Margaret Fuller: An American Romantic Life, Volume II, The Public Years, By Charles Capper, Oxford University,649 pp., $40
The first volume of Charles Capper's biography of Margaret Fuller, published in 1992, covered her "private years," her first three decades that included her father's direction of her classical education and her launching of her "Conversations," the intellectual soirees that brought women (and sometimes men) together on topics from myth and literature while bringing Fuller a precarious income augmented by tutoring and writing.
Capper's second volume, almost half again as long as the first, covers just 10 years, from 1840, when Fuller assumed the editorship of the Dial, transcendentalism's "Magazine for Literature, Philosophy, and Religion," to 1850, when she died in pounding surf off Fire Island, shipwrecked on the voyage bearing her from revolutionary Italy back to uncertain professional and social prospects in the United States.
As the heft of Capper's treatment underlines, Fuller's decade of public life ranged over an extraordinary amount of territory, both geographical and intellectual. Far from the character she was long given as the madwoman in the attic of American transcendentalism, Fuller emerges in Capper's telling as perhaps the most professional, peripatetic, and internationally engaged of the group.
During Fuller's two years as editor of The Dial, from 1840 to 1842, she pursued Ralph Waldo Emerson and other well-known transcendentalists for contributions; recruited work by lesser-known talents, including friends like Ellen Hooper and Caroline Sturgis; saw to the journal's layout; and made up for her contributors' delays with her own pen.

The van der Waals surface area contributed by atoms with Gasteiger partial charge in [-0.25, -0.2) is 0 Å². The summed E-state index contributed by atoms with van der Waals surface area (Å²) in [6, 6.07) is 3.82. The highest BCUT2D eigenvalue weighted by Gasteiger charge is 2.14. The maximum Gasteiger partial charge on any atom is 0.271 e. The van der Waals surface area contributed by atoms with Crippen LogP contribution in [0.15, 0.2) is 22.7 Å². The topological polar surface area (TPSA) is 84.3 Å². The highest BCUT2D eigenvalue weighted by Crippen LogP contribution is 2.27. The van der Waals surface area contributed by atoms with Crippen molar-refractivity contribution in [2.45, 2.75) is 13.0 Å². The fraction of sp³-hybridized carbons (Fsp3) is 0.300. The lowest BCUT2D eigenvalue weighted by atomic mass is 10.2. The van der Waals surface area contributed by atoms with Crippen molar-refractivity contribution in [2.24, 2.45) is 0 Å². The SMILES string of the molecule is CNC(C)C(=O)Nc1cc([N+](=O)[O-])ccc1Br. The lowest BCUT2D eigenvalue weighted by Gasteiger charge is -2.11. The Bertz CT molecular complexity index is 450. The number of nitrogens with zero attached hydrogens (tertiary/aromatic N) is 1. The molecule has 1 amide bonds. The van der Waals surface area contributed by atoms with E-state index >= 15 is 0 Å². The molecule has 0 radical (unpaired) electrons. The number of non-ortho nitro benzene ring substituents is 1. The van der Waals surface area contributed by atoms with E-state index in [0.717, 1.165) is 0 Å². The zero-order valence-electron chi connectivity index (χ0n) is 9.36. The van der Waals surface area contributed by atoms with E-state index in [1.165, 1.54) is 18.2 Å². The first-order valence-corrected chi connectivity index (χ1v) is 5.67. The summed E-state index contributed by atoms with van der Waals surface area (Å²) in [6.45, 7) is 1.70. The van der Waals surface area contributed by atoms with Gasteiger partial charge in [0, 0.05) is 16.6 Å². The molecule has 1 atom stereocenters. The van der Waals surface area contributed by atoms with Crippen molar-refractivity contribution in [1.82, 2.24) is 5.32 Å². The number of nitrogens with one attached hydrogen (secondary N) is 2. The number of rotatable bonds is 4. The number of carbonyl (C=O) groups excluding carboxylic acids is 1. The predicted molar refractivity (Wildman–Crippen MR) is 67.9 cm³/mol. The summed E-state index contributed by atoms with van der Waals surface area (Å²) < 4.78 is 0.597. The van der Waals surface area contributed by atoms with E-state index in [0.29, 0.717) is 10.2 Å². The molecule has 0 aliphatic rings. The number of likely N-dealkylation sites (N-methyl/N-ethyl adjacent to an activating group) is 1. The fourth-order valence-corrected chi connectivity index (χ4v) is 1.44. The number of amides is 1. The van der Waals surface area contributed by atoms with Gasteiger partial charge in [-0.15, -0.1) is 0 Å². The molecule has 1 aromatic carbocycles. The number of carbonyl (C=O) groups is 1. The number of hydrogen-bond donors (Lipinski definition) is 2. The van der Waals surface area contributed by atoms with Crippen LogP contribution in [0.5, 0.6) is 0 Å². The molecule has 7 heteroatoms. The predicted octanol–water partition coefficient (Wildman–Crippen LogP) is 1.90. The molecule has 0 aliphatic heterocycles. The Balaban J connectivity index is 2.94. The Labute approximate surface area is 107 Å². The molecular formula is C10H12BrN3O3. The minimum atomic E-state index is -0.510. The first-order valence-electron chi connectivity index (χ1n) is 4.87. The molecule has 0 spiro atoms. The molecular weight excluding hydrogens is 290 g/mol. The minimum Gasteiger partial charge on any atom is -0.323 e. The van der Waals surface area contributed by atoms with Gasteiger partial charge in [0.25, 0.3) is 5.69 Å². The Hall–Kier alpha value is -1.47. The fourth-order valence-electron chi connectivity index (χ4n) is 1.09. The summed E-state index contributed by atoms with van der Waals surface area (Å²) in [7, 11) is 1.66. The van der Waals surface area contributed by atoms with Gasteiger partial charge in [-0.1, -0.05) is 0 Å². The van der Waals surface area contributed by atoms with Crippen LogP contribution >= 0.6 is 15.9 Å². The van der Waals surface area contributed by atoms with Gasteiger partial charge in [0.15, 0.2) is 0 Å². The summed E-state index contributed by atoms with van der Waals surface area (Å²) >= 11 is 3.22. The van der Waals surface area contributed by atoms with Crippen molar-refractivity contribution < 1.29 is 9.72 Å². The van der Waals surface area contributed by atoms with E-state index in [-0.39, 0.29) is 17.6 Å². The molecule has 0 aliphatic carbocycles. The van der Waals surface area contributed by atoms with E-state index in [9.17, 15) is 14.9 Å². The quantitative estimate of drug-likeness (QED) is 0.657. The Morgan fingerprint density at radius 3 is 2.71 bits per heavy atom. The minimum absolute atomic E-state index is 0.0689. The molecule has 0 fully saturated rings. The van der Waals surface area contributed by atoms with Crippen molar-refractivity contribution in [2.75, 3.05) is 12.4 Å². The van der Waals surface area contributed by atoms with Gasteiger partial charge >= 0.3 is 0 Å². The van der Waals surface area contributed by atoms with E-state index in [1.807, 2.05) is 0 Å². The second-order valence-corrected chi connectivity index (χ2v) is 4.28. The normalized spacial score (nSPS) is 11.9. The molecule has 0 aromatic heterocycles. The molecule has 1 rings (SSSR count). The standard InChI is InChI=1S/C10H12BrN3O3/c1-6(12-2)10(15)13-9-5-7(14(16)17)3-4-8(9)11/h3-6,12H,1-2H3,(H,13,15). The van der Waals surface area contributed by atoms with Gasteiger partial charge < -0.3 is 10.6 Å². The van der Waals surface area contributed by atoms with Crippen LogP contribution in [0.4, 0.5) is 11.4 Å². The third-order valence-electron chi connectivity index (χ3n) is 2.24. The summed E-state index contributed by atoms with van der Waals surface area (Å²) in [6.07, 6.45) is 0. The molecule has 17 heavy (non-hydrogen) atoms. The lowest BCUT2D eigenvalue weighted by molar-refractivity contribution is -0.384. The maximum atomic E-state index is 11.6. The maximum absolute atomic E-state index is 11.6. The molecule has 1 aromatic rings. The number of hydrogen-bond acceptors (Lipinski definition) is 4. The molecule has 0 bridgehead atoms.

While collaborating with Emerson on The Dial, Fuller also pursued her "Waldo" with more obscurely personal aims in view, pressing George Sand's "Les Sept Cordes de la Lyre" on him as a lesson in mystical romantic affection and wailing into her journal, "Why is it that the religion of my nature is so much hidden from my peers? . . . I shall wait for [Waldo] very peaceably, in reverent love as ever; but I cannot see why he should not have the pleasure of knowing now a friend, who has been 'so tender and true.' "
Although Capper concedes that Fuller's and Emerson's vocabulary of disembodied romantic friendship seems today "a gross evasion of the clear erotic issue between them," he demands respect for Fuller's "painful eagerness to use the Romantic therapeutic tools of her pre-Freudian world to make some sense of her emotional life." Looking outward from her stalemate with Emerson to the condition of women generally, Fuller in her long essay "The Great Lawsuit. Man versus Men. Woman versus Women" (published later as "Woman in the Nineteenth Century") transmuted her anguish over the unshared "religion of my nature" into the tale of an American Indian woman who "dreamt in youth she was betrothed to the sun," self-reliant, and "She built her wigwam apart, filled it with emblems of her alliance and means of an independent life."